One of those productive things turned out to be Volunteer Positive, an idea that was born in Rounds’ living room in Poughkeepsie, New York, and was partially inspired by the story of Jeremiah Johnson, a Peace Corps volunteer who was sent home for being HIV+ in 2008. “At that time, I had come out about my HIV status fearing my job and ability to travel, but Jeremiah’s bravery and his successful legal battle gave me courage,” Rounds says. “I guess I wanted to in turn see if I might share that courage with others like me.”
While the Peace Corps has since amended its policies so that eligible volunteers cannot be excluded simply because they are HIV+, many travelers and volunteers with HIV/AIDS still face discrimination abroad, along with the stress that comes from trying to hide their status. Until recently, an immigration ban barred travelers with HIV/AIDS from coming into the United States, and because of the ban, which President Barack Obama lifted in 2009, no major AIDS conferences had been held in the United States since 1993, in large part because HIV+ activists and researchers weren’t allowed into the country. Legally, Americans with HIV/AIDS are covered by the Americans with Disabilities Act, which protects them from discrimination.
Through his work with Volunteer Positive, Rounds is fighting the stigma surrounding HIV and AIDS as well as encouraging those who are HIV+ to volunteer internationally and give back. “I want to demonstrate that we are not just surviving, but thriving,” he says. “Volunteer Positive is about being visible, strong, and experienced in the world. It is about not being ashamed or quiet, but open and free to participate, guide and connect.”
One such moment of openness and connection during the inaugural program in Chiang Mai happened at Agape Home, an orphanage for children who are HIV+ or at risk of contracting the virus. Michael “Cabbie” Caban, a volunteer who is HIV- but describes himself as HIV affected, says there was “an incredible moment of intensity and awe from the young people and staff [at Agape]” when the volunteers disclosed their status.
“I think it was this realization that these people were just like them. They have this same disease running through their veins…and they are healthy and playing with us.” It was a breakthrough not just for the children but the staff. “For the [staff] who were negative, I think it was a moment of realization that broke stigma for them,” Caban says. They realized “these people are HIV+ and they came to help us, to hang out with us, and to just be with us.”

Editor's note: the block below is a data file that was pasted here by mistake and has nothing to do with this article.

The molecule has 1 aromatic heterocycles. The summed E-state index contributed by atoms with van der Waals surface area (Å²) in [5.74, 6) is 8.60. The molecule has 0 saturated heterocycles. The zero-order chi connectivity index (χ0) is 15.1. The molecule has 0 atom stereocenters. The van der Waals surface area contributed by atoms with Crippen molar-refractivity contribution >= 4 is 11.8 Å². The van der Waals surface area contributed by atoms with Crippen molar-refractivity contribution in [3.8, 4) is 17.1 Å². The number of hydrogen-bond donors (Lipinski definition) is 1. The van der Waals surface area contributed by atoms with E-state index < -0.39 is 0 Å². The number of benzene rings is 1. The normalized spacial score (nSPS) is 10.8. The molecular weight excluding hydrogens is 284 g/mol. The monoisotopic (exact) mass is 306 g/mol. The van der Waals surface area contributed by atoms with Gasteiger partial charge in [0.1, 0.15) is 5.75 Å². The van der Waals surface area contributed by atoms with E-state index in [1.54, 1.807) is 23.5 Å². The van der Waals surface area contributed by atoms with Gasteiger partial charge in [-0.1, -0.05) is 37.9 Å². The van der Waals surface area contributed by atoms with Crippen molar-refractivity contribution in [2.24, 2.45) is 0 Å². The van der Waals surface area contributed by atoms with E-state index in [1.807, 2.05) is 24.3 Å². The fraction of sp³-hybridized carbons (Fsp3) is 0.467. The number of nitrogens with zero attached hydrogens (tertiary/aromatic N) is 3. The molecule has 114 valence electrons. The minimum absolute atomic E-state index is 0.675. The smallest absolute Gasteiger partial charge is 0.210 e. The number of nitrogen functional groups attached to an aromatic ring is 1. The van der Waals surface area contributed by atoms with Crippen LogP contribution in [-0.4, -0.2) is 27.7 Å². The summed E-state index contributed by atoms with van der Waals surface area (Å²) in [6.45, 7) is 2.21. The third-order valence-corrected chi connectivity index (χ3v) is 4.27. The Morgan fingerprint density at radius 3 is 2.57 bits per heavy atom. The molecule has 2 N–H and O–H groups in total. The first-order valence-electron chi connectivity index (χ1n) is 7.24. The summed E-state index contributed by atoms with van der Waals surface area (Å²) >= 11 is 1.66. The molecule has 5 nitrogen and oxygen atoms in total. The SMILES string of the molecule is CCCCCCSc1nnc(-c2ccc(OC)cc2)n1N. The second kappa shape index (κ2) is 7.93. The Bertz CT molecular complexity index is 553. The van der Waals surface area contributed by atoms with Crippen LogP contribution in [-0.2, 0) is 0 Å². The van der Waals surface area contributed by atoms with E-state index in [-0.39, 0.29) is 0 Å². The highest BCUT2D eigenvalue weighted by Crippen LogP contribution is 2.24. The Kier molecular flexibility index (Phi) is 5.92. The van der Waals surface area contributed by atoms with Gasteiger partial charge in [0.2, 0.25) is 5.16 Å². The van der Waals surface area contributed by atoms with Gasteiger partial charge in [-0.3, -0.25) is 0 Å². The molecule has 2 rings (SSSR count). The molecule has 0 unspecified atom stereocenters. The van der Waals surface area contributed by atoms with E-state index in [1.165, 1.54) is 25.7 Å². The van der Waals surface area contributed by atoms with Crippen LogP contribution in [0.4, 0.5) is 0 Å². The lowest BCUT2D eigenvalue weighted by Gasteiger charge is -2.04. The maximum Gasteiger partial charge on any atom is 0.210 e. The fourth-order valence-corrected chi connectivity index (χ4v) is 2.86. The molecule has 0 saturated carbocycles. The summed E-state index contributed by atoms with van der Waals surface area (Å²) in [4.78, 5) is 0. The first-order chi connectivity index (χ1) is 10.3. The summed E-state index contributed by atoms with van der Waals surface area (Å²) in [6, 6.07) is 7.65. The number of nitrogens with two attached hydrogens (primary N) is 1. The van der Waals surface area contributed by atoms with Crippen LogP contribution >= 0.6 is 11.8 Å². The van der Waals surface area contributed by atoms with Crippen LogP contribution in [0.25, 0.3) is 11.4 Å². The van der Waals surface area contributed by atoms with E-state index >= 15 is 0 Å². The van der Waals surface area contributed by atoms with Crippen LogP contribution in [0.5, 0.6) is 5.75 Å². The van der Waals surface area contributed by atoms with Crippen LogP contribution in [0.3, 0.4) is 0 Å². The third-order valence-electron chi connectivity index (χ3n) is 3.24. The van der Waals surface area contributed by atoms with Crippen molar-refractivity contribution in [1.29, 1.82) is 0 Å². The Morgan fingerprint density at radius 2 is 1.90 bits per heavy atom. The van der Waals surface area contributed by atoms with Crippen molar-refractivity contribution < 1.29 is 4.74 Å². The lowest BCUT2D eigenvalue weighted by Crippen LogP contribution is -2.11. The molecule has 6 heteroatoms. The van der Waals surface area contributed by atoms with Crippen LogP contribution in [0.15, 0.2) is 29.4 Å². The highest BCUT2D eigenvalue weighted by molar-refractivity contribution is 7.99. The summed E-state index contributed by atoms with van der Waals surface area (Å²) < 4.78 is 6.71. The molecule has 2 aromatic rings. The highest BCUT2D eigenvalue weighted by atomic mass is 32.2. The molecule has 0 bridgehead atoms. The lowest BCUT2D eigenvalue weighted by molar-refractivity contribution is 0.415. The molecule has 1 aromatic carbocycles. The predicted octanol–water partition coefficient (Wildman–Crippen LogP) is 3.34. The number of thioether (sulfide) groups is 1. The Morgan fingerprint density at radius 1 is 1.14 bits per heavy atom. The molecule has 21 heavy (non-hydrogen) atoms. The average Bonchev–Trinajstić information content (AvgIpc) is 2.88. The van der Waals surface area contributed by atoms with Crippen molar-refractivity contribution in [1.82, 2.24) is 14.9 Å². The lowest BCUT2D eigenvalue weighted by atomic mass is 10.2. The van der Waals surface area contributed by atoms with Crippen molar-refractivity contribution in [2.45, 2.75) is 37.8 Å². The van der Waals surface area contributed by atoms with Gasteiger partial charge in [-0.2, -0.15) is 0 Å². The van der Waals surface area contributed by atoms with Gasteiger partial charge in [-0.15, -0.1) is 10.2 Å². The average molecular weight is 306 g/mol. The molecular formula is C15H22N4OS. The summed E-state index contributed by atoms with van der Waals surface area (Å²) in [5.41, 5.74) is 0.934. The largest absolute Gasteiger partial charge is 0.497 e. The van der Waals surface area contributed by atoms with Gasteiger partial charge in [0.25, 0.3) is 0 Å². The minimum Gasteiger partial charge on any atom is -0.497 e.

Volunteer Positive also provided an opportunity for volunteers to connect and bond with each other. The group stayed in a guesthouse in the old city around the corner from Wat Chiang Man, a Buddhist temple dating from the thirteenth century.
“We all came to the program with different reasons for being there, the common denominator being our HIV status,” Berube says. “I found it beneficial to have so many varied life stories as to how we all reached this point…It was good to connect with others, compare notes, lend a hand and an occasional shoulder to cry on.”
Caban agrees. “I think that being HIV+ creates an unspoken awareness and connection that is astounding,” he says. “On the side of the volunteer who is infected or affected, there’s a want and a need to reach out to folks that are like them.” In this way, those who are HIV+ have the opportunity to connect with each other across international borders, age, religion, race and gender.
This sense of solidarity is one of many things that sustains Rounds and Volunteer Positive. “I want to meet my HIV+ brothers and sisters around the world, as they are in some unique way part of my extended family,” he says. Ultimately, Rounds hopes to add programs in Latin America and Africa. Possible locations include Merida, Mexico and Cape Town, South Africa. For now, though, he is focused on the program in Thailand.
During the closing ceremonies of Volunteer Positive’s inaugural program, the mural that Berube had designed with twenty children from School for Life hung above the stage. The mural shows two happy, smiling couples with their arms around each other while smiling cartoon characters shaped like condoms hold up a banner that reads “Protect” in English and Thai. Above the mural was a sign with Volunteer Positive’s logo, which consists of three words: “Positive. Powerful. Visible.”